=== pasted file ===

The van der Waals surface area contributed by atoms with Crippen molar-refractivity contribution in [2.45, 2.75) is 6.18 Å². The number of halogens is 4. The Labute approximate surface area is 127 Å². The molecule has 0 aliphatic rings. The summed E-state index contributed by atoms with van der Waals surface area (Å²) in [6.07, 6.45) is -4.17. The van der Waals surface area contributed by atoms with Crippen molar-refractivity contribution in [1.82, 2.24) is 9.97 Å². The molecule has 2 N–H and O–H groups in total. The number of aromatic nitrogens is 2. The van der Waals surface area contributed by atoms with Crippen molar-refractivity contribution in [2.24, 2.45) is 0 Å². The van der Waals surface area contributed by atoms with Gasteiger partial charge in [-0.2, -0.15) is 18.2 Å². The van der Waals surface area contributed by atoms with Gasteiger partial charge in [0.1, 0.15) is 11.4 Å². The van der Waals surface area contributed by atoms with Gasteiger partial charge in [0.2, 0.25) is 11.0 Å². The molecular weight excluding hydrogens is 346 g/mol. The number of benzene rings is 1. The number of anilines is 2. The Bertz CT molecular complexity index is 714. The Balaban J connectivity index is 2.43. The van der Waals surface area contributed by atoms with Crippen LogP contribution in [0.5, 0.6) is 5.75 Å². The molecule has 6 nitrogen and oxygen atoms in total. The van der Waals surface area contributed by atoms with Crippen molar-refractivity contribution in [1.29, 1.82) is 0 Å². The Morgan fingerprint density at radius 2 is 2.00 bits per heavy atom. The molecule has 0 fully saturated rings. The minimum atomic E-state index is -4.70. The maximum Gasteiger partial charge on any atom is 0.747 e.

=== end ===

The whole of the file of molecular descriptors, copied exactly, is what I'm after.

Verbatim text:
The van der Waals surface area contributed by atoms with Crippen molar-refractivity contribution in [2.45, 2.75) is 6.18 Å². The number of halogens is 4. The Labute approximate surface area is 127 Å². The molecule has 0 aliphatic rings. The summed E-state index contributed by atoms with van der Waals surface area (Å²) in [6.07, 6.45) is -4.17. The van der Waals surface area contributed by atoms with Crippen molar-refractivity contribution in [1.82, 2.24) is 9.97 Å². The molecule has 2 N–H and O–H groups in total. The number of aromatic nitrogens is 2. The van der Waals surface area contributed by atoms with Crippen molar-refractivity contribution in [2.24, 2.45) is 0 Å². The van der Waals surface area contributed by atoms with Gasteiger partial charge in [-0.2, -0.15) is 18.2 Å². The van der Waals surface area contributed by atoms with Gasteiger partial charge in [0.1, 0.15) is 11.4 Å². The van der Waals surface area contributed by atoms with Gasteiger partial charge in [0.2, 0.25) is 11.0 Å². The molecular weight excluding hydrogens is 346 g/mol. The number of benzene rings is 1. The number of anilines is 2. The Bertz CT molecular complexity index is 714. The Balaban J connectivity index is 2.43. The van der Waals surface area contributed by atoms with Crippen LogP contribution in [0.5, 0.6) is 5.75 Å². The molecule has 6 nitrogen and oxygen atoms in total. The van der Waals surface area contributed by atoms with Crippen molar-refractivity contribution in [1.29, 1.82) is 0 Å². The Morgan fingerprint density at radius 2 is 2.00 bits per heavy atom. The molecule has 0 fully saturated rings. The minimum atomic E-state index is -4.70. The maximum Gasteiger partial charge on any atom is 0.747 e.